icon-    folder.gif   Conference Reports for NATAP  
  Conference on Retroviruses
and Opportunistic Infections
Will be Virtual
Boston USA
March 6-10, 2021
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12-Year Cognitive Decline is Associated with Lung Disease, Diabetes, and Depression
  CROI 2021 March 6-10 Reported by Jules Levin
Scott Letendre, M.D
University of California, San Diego
San Diego, California USA
Scott Letendre1, Ronald J. Ellis1, Bin Tang1, Donald Franklin1, Ned Sacktor2, Leah Rubin2, Susan Morgello3, J. Allen McCutchan1, Christina M. Marra4, Benjamin B. Gelman5, Ann C. Collier4, David Clifford6, Robert K. Heaton1
1University of California San Diego, San Diego, CA, USA, 2Johns Hopkins University School of Medicine, Baltimore, MD, USA, 3Icahn School of Medicine at Mt Sinai, New York, NY, USA, 4University of Washington, Seattle, WA, USA, 5University of Texas at Galveston, Galveston, TX, USA, 6Washington University in St Louis, St Louis, MO, USA
Background: Cognitive impairment is more common in people with HIV (PWH) than in the general population and is associated with worse quality of life and worse health outcomes. Most studies of cognitive change in PWH have focused on decline over a few years but no projects have assessed cognitive change and its correlates over more than a decade. To address this key gap, the 6-site, U.S. CHARTER project reassessed 397 participants 12 years after their initial assessment.
Methods: Standardized, comprehensive neuromedical and neurocognitive assessments were performed at the initial and 12-year timepoints and included a neuropsychological test battery that assessed 7 cognitive domains as well as medical history, prescribed medications, drug use, and blood collection. The outcome was regression-based change score (RBCS), which was calculated using normative data from people without HIV. Decline was defined as change worse than the 5th percentile of the normative data. Demographic, disease, drug use, and therapy characteristics were analyzed using multivariable regression with α=0.20 for covariate inclusion.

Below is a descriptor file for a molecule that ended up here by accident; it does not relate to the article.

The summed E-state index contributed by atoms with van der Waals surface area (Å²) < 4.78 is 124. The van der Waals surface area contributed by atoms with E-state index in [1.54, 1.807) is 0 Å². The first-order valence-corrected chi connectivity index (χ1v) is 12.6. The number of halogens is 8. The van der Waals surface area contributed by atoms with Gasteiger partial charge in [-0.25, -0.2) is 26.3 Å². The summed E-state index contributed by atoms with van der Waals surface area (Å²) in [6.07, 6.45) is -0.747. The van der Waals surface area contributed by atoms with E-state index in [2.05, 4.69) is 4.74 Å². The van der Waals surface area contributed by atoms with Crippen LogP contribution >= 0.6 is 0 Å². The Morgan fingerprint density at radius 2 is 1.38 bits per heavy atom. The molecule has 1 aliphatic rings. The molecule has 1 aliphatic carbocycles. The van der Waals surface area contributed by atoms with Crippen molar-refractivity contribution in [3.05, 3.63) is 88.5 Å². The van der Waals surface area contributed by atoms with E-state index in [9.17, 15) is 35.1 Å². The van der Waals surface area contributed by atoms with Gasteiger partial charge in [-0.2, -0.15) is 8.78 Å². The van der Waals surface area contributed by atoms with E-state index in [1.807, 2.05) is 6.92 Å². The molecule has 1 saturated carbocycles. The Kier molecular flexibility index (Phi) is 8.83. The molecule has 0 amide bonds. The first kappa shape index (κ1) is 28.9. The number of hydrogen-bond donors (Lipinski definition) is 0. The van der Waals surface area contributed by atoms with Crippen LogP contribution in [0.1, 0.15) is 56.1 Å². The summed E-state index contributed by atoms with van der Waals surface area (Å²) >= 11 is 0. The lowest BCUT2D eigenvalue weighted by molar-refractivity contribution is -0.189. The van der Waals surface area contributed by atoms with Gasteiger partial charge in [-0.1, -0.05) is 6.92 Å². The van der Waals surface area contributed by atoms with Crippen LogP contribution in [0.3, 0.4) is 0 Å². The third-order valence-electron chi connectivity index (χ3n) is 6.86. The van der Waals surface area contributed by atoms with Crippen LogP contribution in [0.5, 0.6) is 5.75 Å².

Results: At the 12-year visit, mean age was 56 (range 33-81), 23% were women, 58% had race/ethnicity other than white, and 96% took antiretroviral therapy (ART, mean 15.3 years) with mean CD4+ T-cell count 607/μL and plasma HIV RNA ≤ 200 cp/mL in 90%. The criterion for cognitive decline was met in 23.4%. In the best model, worse RBCS was associated with chronic lung disease (p=0.002) and lifetime cannabis use disorder (p=0.037) (model p<0.0001). The model also included an interaction between diabetes and major depressive disorder (MDD) (p=0.026): people with diabetes and MDD had worse cognitive decline than people with diabetes without MDD or people with neither condition. Hypertension also entered some models and a comorbidity index that combined it with diabetes and chronic lung disease was incrementally associated with decline (p<0.0001). During the Q&A Dr Letendre was asked about the association with cannabis & he said in his experience mild to moderate use is not associated with decline but higher use he thinks is what they found. In my opinion, perhaps any use has negative impact for some not just on cognition but other affects including heart disease and lung disease. Jules
Conclusion: Nearly a quarter of treated PWH experienced cognitive decline over 12 years and worse change was associated with previously reported aging- related risk factors (e.g., diabetes) but also with other risk factors that have not been reported (chronic lung disease, MDD, cannabis use disorder). The CHARTER cohort was intended to reflect PWH who receive outpatient healthcare in the U.S. when it was first recruited but these 12-year findings may be affected by survivor bias and selection bias.





note: 23.4% had global cognitive decline at visit 2. Lentedre said median Global Deficit score above 0.5 is considered bad so 0.38 is blow that but bear in mind that 0.38 is a median. Note the increases in comorbidities from visit 1 to 2. Jules